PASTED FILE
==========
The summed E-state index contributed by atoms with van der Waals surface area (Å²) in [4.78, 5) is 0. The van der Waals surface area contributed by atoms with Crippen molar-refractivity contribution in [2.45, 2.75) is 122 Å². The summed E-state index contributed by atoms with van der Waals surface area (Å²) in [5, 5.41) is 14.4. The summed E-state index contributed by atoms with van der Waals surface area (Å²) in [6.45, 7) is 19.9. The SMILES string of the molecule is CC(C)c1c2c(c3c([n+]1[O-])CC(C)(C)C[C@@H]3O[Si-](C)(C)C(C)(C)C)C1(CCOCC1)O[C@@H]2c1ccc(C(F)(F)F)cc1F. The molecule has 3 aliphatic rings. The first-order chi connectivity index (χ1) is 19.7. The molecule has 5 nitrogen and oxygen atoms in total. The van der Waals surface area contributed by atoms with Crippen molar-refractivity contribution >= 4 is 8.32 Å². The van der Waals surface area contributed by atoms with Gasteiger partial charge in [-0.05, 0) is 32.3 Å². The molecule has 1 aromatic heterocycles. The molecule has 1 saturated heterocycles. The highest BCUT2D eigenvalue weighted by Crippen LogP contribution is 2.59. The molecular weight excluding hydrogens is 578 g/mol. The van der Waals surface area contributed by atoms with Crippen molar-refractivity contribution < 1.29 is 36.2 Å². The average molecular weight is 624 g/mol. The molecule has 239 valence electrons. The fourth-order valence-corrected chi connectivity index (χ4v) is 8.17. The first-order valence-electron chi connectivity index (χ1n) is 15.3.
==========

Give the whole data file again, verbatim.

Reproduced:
The summed E-state index contributed by atoms with van der Waals surface area (Å²) in [4.78, 5) is 0. The van der Waals surface area contributed by atoms with Crippen molar-refractivity contribution in [2.45, 2.75) is 122 Å². The summed E-state index contributed by atoms with van der Waals surface area (Å²) in [5, 5.41) is 14.4. The summed E-state index contributed by atoms with van der Waals surface area (Å²) in [6.45, 7) is 19.9. The SMILES string of the molecule is CC(C)c1c2c(c3c([n+]1[O-])CC(C)(C)C[C@@H]3O[Si-](C)(C)C(C)(C)C)C1(CCOCC1)O[C@@H]2c1ccc(C(F)(F)F)cc1F. The molecule has 3 aliphatic rings. The first-order chi connectivity index (χ1) is 19.7. The molecule has 5 nitrogen and oxygen atoms in total. The van der Waals surface area contributed by atoms with Crippen molar-refractivity contribution >= 4 is 8.32 Å². The van der Waals surface area contributed by atoms with Gasteiger partial charge in [-0.05, 0) is 32.3 Å². The molecule has 1 aromatic heterocycles. The molecule has 1 saturated heterocycles. The highest BCUT2D eigenvalue weighted by Crippen LogP contribution is 2.59. The molecular weight excluding hydrogens is 578 g/mol. The van der Waals surface area contributed by atoms with Crippen molar-refractivity contribution < 1.29 is 36.2 Å². The average molecular weight is 624 g/mol. The molecule has 239 valence electrons. The fourth-order valence-corrected chi connectivity index (χ4v) is 8.17. The first-order valence-electron chi connectivity index (χ1n) is 15.3.